A little more than a year ago, NationalGeographic.com profiled the problems with the lobster divers in Honduras; they used several of my photographs and quoted Dr. Matias Nochetto from DAN and I about the issue as we were both working on the Harvesting Diver Project.
In September of this year, I was contacted by a reporter from the New York Times who was headed to Honduras on a different story but remembered the NatGeo piece and wanted to do a follow up. That story ran in September (almost a year to the day to after NatGeo).
Just after the NYT story ran, a producer from NBC contacted me to get more background information. Over the next couple weeks I spent approximately 6 hours on the phone with them, talking about logistics and helping them understand the diving situation and terminology. They finally invited me to join their news crew for a few days when they went to Honduras.
And that is how I came to be standing at the airport in San Pedro Sula, Honduras on a Sunday afternoon surrounded by security, a dozen people and more than 35 cases and pieces of luggage. The camera guys had 23 cases of their own just for equipment. I knew this was going to be a completely different trip than any other trip I had made to Honduras…or anywhere for that matter.
Natalie Morales from the Today Show was the correspondent for the story. She is an extremely down-to-earth person and didn’t really want any special considerations. The network was nervous about her being there so they had hired security personnel for the crew and one man, Frank, was her personal security.
After getting all the equipment and crew packed into five cars, which took a while, we headed out for the two-and-a-half hour drive from San Pedro Sula to La Ceiba where Dr. Elmer Mejia operates a hyperbaric chamber. I’ve written about him several times in this blog previously.
During the drive Dr. Mejia was on the phone with a boat owner. We learned that injured divers were on the way to the chamber. First it was 3, then 4 and finally 5 divers were going to arrive at the clinic. Since the story was developing so quickly, the crew decided to go straight to the dock to pick them up. By the time we got there it was pouring the rain and dark, but the camera guys went down to the docks with Dr. Mejia and got them. The rest of stayed outside as the port security was edgy about too many of us going inside.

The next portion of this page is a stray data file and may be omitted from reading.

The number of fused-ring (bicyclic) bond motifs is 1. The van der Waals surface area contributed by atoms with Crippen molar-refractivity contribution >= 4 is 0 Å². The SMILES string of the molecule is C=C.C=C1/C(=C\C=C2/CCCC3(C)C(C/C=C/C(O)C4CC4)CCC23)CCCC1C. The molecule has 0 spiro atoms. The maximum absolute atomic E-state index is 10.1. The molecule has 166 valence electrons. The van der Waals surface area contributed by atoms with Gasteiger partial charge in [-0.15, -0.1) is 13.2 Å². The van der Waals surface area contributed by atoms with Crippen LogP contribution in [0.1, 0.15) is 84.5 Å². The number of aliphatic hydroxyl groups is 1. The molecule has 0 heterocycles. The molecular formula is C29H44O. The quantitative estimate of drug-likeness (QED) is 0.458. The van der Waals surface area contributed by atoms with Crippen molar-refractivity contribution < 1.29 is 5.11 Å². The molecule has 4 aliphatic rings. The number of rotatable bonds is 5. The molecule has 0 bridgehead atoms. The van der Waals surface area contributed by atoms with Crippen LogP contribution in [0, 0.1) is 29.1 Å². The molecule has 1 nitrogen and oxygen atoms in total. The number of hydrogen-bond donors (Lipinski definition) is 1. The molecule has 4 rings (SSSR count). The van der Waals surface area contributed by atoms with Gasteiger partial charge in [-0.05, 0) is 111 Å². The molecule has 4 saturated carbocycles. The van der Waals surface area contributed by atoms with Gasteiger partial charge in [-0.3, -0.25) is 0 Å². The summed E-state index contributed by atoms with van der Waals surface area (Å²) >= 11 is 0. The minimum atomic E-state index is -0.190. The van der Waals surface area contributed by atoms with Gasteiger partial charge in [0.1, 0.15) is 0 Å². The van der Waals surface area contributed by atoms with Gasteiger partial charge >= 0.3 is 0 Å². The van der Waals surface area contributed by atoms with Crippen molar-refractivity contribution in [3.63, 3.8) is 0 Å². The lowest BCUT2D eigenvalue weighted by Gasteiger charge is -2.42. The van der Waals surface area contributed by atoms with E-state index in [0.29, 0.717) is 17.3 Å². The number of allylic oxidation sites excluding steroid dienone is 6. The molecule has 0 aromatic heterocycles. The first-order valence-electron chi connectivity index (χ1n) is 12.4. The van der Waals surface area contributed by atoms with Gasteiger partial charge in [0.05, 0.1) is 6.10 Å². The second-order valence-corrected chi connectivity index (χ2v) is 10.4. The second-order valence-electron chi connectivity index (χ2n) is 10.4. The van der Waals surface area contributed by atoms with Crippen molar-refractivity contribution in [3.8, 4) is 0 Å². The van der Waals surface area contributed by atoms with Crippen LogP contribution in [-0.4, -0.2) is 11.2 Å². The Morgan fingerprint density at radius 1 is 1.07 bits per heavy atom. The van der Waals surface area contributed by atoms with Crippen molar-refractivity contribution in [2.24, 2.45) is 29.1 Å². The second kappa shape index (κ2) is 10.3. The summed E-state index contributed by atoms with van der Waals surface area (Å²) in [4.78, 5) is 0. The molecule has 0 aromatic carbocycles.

With so many injured divers at one time, Dr. Mejia had to put two divers in the outer lock and compress the entire chamber at one time. This is not safe, as there is no way to lock someone in or out of the chamber if there was a problem, but Dr. Mejia felt he didn’t have a choice. After examining each of the divers, four had relatively minor problems, but one had more severe injuries. He began a US Navy Treatment Table 6 at 7 pm. The treatment would not end until nearly midnight.
Day 1 has a happy ending, though, as after a shorter treatment on Monday morning each of the divers was released to go back home. Whether it was the quick treatment or luck, we will never know. Unfortunately, many of the divers don’t have that sort of luck when it comes to dealing with paralysis caused by decompression sickness.
Before the group of five divers left the clinic, Dr. Mejia fed them lunch and got them cleaned up. And then Thelma Sakeyama came to the clinic. She is a special evangelical pastor to the people of La Moskitia. She sang and preached for them and they seemed to appreciate it. Before they left, she took down all of their names.
The next couple posts will detail my experiences with NBC in Honduras to help them tell this story. They asked me at the time not to publish these stories until their story was ready to air. The trip began on a Sunday and I flew home on Thursday afternoon.
For anyone who watched the story last night on NBC’s Rock Center and are interested in contributing to help Dr. Mejia, you can do so here.
Tomorrow, I will post about our first full day on the ground in San Pedro Sula. Stay tuned..